Supreme Court to hear cases on NCAA athlete compensation
The Supreme Court on Wednesday agreed to hear the NCAA's appeal of lower court rulings that found the association violated antitrust laws by placing limits on education-related compensation for athletes.
Why it matters: The rulings expanded the range of education-related benefits student-athletes could receive. The NCAA claims this "effectively created a pay-for-play system for all student-athletes, allowing them to be paid both 'unlimited' amounts for participating in 'internships'" and an additional $5,600 or more per year of eligibility.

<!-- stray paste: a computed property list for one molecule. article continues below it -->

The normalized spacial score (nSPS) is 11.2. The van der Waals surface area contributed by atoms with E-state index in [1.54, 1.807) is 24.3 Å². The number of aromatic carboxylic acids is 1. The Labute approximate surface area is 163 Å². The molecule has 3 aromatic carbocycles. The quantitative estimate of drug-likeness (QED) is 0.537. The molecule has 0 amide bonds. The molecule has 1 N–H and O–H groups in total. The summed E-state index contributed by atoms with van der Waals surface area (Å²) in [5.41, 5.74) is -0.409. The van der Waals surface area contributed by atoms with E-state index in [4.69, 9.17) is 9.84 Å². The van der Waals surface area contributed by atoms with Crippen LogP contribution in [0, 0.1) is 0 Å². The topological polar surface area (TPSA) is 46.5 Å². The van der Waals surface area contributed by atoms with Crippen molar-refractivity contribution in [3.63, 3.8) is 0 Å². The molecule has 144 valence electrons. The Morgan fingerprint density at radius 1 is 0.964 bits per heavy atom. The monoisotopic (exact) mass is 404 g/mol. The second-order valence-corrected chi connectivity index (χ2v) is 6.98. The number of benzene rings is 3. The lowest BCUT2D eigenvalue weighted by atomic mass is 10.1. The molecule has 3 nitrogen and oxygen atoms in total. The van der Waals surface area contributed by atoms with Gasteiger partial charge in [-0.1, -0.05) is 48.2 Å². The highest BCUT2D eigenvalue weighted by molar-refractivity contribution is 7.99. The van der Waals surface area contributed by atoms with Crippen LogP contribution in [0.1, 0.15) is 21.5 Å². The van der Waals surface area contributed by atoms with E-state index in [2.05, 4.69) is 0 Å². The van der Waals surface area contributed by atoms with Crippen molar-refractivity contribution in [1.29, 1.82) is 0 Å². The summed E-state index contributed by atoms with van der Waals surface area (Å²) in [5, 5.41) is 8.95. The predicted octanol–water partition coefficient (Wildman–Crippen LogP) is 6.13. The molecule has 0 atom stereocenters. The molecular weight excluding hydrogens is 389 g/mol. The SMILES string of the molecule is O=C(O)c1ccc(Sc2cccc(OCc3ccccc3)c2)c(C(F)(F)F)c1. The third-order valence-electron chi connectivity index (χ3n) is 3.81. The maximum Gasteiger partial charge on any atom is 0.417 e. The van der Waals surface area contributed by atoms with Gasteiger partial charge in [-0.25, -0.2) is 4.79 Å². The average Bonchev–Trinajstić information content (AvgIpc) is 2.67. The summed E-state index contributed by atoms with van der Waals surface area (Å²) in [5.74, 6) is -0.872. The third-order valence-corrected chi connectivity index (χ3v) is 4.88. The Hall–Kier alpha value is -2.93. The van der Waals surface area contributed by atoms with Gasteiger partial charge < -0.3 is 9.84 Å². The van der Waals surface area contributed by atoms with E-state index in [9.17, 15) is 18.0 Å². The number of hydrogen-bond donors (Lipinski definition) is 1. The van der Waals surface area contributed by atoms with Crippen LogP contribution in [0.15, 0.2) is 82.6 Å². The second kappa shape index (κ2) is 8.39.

The big picture: The decision to hear the cases "comes amid broader national efforts to overhaul college athletics," the Wall Street Journal notes.
- California last September passed a bill to allow student-athletes in the state to get paid for their name, image and likeness.
- Lawmakers across the country have introduced similar bills.
What's next: The court will likely hear arguments in the spring, and a ruling is expected to come by the end of June.
- The court will hear the two cases — American Athletic Conference v. Alston, and National Collegiate Athletic Association v. Alston — together.